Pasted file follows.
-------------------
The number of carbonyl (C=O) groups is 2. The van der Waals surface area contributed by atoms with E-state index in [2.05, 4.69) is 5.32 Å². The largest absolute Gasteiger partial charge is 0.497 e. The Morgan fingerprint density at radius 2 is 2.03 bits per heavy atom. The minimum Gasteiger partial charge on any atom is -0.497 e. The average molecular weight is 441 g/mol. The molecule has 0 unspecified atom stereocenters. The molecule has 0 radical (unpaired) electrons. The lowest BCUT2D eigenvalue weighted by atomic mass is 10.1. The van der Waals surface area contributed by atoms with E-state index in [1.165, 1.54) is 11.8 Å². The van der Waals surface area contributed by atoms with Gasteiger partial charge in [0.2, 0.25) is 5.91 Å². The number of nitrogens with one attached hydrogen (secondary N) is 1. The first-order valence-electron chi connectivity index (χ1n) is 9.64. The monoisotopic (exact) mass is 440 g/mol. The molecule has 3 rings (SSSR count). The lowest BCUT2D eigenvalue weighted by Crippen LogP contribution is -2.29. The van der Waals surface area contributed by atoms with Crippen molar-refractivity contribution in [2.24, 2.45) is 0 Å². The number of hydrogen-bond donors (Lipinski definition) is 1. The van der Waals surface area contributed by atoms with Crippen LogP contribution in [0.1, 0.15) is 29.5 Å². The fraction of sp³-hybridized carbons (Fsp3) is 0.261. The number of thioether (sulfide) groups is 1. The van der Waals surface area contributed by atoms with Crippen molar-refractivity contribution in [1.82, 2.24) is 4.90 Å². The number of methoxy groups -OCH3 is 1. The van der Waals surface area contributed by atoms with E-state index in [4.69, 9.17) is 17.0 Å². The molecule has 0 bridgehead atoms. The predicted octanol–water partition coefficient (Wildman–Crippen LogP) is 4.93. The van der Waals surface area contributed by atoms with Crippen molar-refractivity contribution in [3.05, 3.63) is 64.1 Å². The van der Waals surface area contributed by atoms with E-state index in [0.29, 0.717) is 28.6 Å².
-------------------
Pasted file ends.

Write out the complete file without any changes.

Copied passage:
The number of carbonyl (C=O) groups is 2. The van der Waals surface area contributed by atoms with E-state index in [2.05, 4.69) is 5.32 Å². The largest absolute Gasteiger partial charge is 0.497 e. The Morgan fingerprint density at radius 2 is 2.03 bits per heavy atom. The minimum Gasteiger partial charge on any atom is -0.497 e. The average molecular weight is 441 g/mol. The molecule has 0 unspecified atom stereocenters. The molecule has 0 radical (unpaired) electrons. The lowest BCUT2D eigenvalue weighted by atomic mass is 10.1. The van der Waals surface area contributed by atoms with E-state index in [1.165, 1.54) is 11.8 Å². The van der Waals surface area contributed by atoms with Gasteiger partial charge in [0.2, 0.25) is 5.91 Å². The number of nitrogens with one attached hydrogen (secondary N) is 1. The first-order valence-electron chi connectivity index (χ1n) is 9.64. The monoisotopic (exact) mass is 440 g/mol. The molecule has 3 rings (SSSR count). The lowest BCUT2D eigenvalue weighted by Crippen LogP contribution is -2.29. The van der Waals surface area contributed by atoms with Crippen molar-refractivity contribution in [2.24, 2.45) is 0 Å². The number of hydrogen-bond donors (Lipinski definition) is 1. The van der Waals surface area contributed by atoms with Crippen LogP contribution in [0.1, 0.15) is 29.5 Å². The fraction of sp³-hybridized carbons (Fsp3) is 0.261. The number of thioether (sulfide) groups is 1. The van der Waals surface area contributed by atoms with Crippen molar-refractivity contribution in [1.82, 2.24) is 4.90 Å². The number of methoxy groups -OCH3 is 1. The van der Waals surface area contributed by atoms with E-state index in [4.69, 9.17) is 17.0 Å². The molecule has 0 bridgehead atoms. The predicted octanol–water partition coefficient (Wildman–Crippen LogP) is 4.93. The van der Waals surface area contributed by atoms with Crippen molar-refractivity contribution in [3.05, 3.63) is 64.1 Å². The van der Waals surface area contributed by atoms with E-state index in [0.29, 0.717) is 28.6 Å².